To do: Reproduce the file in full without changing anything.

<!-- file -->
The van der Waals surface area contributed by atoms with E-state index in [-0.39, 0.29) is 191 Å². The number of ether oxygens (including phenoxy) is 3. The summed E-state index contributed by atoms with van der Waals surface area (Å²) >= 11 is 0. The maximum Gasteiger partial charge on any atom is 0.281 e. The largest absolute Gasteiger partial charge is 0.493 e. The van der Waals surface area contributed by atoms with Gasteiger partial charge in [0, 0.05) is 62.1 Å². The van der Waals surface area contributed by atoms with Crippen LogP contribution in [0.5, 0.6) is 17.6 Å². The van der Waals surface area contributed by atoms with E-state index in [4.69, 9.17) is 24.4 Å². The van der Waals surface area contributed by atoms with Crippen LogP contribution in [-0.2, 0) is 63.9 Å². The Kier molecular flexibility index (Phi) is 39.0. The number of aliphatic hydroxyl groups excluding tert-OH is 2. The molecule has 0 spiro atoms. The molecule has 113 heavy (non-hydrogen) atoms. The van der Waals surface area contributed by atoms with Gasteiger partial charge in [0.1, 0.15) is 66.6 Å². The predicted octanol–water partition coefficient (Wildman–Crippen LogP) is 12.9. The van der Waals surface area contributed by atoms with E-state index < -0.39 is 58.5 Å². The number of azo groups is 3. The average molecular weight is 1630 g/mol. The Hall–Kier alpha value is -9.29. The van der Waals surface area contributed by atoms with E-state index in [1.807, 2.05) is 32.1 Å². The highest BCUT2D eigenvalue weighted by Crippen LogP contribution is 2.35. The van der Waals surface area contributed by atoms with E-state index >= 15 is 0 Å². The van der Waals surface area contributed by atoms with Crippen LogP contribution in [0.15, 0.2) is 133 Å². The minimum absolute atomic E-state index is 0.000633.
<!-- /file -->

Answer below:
The van der Waals surface area contributed by atoms with E-state index in [-0.39, 0.29) is 191 Å². The number of ether oxygens (including phenoxy) is 3. The summed E-state index contributed by atoms with van der Waals surface area (Å²) >= 11 is 0. The maximum Gasteiger partial charge on any atom is 0.281 e. The largest absolute Gasteiger partial charge is 0.493 e. The van der Waals surface area contributed by atoms with Gasteiger partial charge in [0, 0.05) is 62.1 Å². The van der Waals surface area contributed by atoms with Crippen LogP contribution in [0.5, 0.6) is 17.6 Å². The van der Waals surface area contributed by atoms with E-state index in [4.69, 9.17) is 24.4 Å². The van der Waals surface area contributed by atoms with Crippen LogP contribution in [-0.2, 0) is 63.9 Å². The Kier molecular flexibility index (Phi) is 39.0. The number of aliphatic hydroxyl groups excluding tert-OH is 2. The molecule has 0 spiro atoms. The molecule has 113 heavy (non-hydrogen) atoms. The van der Waals surface area contributed by atoms with Gasteiger partial charge in [0.1, 0.15) is 66.6 Å². The predicted octanol–water partition coefficient (Wildman–Crippen LogP) is 12.9. The van der Waals surface area contributed by atoms with E-state index < -0.39 is 58.5 Å². The number of azo groups is 3. The average molecular weight is 1630 g/mol. The Hall–Kier alpha value is -9.29. The van der Waals surface area contributed by atoms with E-state index in [1.807, 2.05) is 32.1 Å². The highest BCUT2D eigenvalue weighted by Crippen LogP contribution is 2.35. The van der Waals surface area contributed by atoms with E-state index >= 15 is 0 Å². The van der Waals surface area contributed by atoms with Crippen LogP contribution in [0.15, 0.2) is 133 Å². The minimum absolute atomic E-state index is 0.000633.